TY - GEN

T1 - Privacy-preserving equality test towards big data

AU - Saha, Tushar Kanti

AU - Koshiba, Takeshi

PY - 2018/1/1

Y1 - 2018/1/1

N2 - In this paper, we review the problem of private batch equality test (PriBET) that was proposed by Saha and Koshiba (3rd APWConCSE 2016). They described this problem to find the equality of an integer within a set of integers between two parties who do not want to reveal their information if they do not equal. For this purpose, they proposed the PriBET protocol along with a packing method using the binary encoding of data. Their protocol was secured by using ring-LWE based somewhat homomorphic encryption (SwHE) in the semi-honest model. But this protocol is not fast enough to address the big data problem in some practical applications. To solve this problem, we propose a base-N fixed length encoding based PriBET protocol using SwHE in the same semi-honest model. Here we did our experiments for finding the equalities of 8–64-bit integers. Furthermore, our experiments show that our protocol is able to evaluate more than one million (resp. 862 thousand) of equality comparisons per minute for 8-bit (resp. 16-bit) integers with an encoding size of base 256 (resp. 65536). Besides, our protocol works more than 8–20 in magnitude than that of Saha and Koshiba.

AB - In this paper, we review the problem of private batch equality test (PriBET) that was proposed by Saha and Koshiba (3rd APWConCSE 2016). They described this problem to find the equality of an integer within a set of integers between two parties who do not want to reveal their information if they do not equal. For this purpose, they proposed the PriBET protocol along with a packing method using the binary encoding of data. Their protocol was secured by using ring-LWE based somewhat homomorphic encryption (SwHE) in the semi-honest model. But this protocol is not fast enough to address the big data problem in some practical applications. To solve this problem, we propose a base-N fixed length encoding based PriBET protocol using SwHE in the same semi-honest model. Here we did our experiments for finding the equalities of 8–64-bit integers. Furthermore, our experiments show that our protocol is able to evaluate more than one million (resp. 862 thousand) of equality comparisons per minute for 8-bit (resp. 16-bit) integers with an encoding size of base 256 (resp. 65536). Besides, our protocol works more than 8–20 in magnitude than that of Saha and Koshiba.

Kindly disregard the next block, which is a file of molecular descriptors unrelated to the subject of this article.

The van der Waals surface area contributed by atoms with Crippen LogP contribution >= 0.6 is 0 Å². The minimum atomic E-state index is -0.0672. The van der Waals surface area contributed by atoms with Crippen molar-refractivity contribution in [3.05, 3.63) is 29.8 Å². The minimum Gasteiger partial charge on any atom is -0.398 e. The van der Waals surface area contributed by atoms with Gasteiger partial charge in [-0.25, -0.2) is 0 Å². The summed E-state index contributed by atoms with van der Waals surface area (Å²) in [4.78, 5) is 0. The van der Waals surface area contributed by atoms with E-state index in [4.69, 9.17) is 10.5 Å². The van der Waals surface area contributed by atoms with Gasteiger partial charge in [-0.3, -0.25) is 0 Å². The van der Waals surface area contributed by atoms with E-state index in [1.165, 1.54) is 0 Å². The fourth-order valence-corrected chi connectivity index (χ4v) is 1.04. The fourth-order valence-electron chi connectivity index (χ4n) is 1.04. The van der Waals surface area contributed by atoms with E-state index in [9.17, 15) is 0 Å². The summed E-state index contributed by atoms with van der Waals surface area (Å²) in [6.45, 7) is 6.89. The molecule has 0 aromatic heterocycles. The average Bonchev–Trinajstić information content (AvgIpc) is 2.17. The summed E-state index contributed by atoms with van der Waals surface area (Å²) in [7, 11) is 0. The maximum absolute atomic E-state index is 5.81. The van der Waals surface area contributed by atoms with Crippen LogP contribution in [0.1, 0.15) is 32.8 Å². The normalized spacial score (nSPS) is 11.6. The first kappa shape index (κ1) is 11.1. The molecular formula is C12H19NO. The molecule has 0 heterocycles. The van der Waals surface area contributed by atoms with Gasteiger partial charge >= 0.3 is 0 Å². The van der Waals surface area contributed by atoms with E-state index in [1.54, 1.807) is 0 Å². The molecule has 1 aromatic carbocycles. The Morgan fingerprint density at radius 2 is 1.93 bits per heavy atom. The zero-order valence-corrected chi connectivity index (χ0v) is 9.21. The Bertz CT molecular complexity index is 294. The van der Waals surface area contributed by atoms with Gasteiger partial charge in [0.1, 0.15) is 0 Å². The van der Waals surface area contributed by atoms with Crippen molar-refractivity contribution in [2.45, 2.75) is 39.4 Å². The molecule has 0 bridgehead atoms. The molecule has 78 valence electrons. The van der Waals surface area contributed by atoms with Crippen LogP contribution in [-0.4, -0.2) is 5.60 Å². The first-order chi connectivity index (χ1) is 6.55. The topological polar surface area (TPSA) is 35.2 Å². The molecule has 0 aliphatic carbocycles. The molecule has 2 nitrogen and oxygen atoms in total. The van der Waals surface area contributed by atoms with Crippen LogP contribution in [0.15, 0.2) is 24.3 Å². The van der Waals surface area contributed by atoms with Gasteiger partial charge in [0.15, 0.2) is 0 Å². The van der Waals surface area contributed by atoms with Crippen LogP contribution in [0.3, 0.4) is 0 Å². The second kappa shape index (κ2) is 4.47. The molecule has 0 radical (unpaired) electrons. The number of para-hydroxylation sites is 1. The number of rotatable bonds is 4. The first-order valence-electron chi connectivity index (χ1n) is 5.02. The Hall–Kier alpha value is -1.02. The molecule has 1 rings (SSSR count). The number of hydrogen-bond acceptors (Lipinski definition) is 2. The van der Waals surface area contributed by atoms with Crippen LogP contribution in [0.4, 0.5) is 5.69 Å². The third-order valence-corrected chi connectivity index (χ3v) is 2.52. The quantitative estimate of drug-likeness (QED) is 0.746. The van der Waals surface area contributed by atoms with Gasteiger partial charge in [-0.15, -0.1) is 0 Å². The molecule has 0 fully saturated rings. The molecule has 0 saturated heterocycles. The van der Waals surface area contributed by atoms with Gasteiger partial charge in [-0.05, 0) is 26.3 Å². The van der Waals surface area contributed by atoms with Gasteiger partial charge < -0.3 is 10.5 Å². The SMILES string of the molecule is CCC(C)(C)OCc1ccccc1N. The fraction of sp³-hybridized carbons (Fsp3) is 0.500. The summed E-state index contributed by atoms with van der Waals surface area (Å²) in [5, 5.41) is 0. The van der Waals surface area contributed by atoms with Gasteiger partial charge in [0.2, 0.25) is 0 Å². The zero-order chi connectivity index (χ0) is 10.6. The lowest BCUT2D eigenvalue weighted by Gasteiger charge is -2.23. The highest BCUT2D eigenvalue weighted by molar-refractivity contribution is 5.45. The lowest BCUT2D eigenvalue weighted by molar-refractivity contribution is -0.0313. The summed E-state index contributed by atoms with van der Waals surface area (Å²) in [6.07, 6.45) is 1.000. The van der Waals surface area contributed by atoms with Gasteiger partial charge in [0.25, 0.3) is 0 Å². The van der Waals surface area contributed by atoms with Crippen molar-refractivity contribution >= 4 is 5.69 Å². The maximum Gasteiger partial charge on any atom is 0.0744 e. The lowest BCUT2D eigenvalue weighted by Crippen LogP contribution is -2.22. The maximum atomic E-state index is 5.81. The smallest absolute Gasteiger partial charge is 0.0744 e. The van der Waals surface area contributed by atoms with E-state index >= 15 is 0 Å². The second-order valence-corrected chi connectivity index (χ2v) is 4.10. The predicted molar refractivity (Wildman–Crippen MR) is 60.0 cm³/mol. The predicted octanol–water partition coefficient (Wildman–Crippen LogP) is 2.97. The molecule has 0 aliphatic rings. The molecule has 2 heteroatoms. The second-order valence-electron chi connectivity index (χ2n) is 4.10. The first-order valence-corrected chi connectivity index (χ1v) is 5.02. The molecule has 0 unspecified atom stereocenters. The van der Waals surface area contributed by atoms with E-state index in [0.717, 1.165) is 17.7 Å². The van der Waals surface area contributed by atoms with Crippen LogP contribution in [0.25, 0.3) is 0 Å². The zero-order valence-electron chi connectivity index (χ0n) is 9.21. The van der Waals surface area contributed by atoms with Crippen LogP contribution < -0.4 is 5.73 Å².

KW - Base-N encoding

KW - Homomorphic encryption

KW - Packing method

KW - Private batch equality test

UR - http://www.scopus.com/inward/record.url?scp=85042551362&partnerID=8YFLogxK

UR - http://www.scopus.com/inward/citedby.url?scp=85042551362&partnerID=8YFLogxK

U2 - 10.1007/978-3-319-75650-9_7

DO - 10.1007/978-3-319-75650-9_7

M3 - Conference contribution

AN - SCOPUS:85042551362

SN - 9783319756493

T3 - Lecture Notes in Computer Science (including subseries Lecture Notes in Artificial Intelligence and Lecture Notes in Bioinformatics)

SP - 95

EP - 110

BT - Foundations and Practice of Security - 10th International Symposium, FPS 2017, Revised Selected Papers

PB - Springer-Verlag

T2 - 10th International Symposium on Foundations and Practice of Security, FPS 2017

Y2 - 23 October 2017 through 25 October 2017

ER -